State AG Ferguson testifies against high-capacity magazines, ghost guns
A committee hearing in the Washington State Legislature Monday saw Attorney General Bob Ferguson and more speak out in support of a pair of gun measures, one that would ban high-capacity magazines, and another that would ban the production and sale of so-called “ghost guns.”
“[High-capacity magazines] were used in Newton, Las Vegas, Aurora, Parkland. The Parkland shooting only came to an end when the shooter had to come to a stop to reload,” Ferguson said in his testimony.
Hundreds of people packed the state Legislature on Monday to voice either their support or opposition to the proposals.
“People served best by high-capacity magazines are mass shooters,” said Las Vegas shooting survivor and Seattle local Emily Cantrell. “High-capacity magazines paired with a bump stock allowed the shooter to fire 90 shots in 10 seconds — imagine 1,100 rounds total in 10 minutes coming right at you.”
Senate Bill 5062 would ban the sale and owning of gun magazines with more than 10 rounds. Opponents to the legislation cited the need to protect themselves.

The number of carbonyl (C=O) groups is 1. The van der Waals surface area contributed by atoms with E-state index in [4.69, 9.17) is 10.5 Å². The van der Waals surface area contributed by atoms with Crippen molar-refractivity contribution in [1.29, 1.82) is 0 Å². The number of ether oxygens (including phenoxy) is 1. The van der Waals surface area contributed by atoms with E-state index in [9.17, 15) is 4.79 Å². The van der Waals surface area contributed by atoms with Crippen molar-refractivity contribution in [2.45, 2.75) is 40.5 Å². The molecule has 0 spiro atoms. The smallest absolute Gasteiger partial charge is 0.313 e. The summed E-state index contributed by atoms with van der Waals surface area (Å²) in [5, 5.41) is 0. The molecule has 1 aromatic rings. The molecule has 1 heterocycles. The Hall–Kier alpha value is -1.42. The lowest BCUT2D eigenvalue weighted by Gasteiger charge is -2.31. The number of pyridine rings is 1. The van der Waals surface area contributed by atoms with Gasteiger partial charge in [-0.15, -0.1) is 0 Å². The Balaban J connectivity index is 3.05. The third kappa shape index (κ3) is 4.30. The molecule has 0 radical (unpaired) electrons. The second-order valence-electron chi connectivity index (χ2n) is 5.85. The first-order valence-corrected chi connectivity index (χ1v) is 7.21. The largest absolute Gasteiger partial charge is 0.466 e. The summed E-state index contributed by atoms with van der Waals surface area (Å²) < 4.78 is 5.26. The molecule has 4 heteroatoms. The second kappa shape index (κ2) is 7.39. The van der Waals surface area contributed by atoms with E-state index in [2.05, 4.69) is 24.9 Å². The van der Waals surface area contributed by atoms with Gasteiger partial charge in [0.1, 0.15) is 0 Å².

“I live with this nightmare every single day. I stand before you as a crime survivor and I don’t want to be a crime statistic,” said Jane Millhauser, who lives in Pierce County.
The second piece of gun legislation would ban ghost guns, alleged to essentially be untraceable firearms that are ordered through the mail, often made with plastic using a 3D printer.
“This is common sense,” Ferguson told KIRO Radio in December. “Ghost guns are a real threat — because they’re made out of plastic, they can go through security at your Seahawks game or at your airport.”
Critics argue that the idea of untraceable guns, though, is a misnomer.
“Undetectable firearms do not exist — anyone using that term does in ignorance, or to purposely deceive others,” claimed one gun rights advocate.
Both measures will go before a House committee on Tuesday.
Additional reporting from KIRO 7 News Staff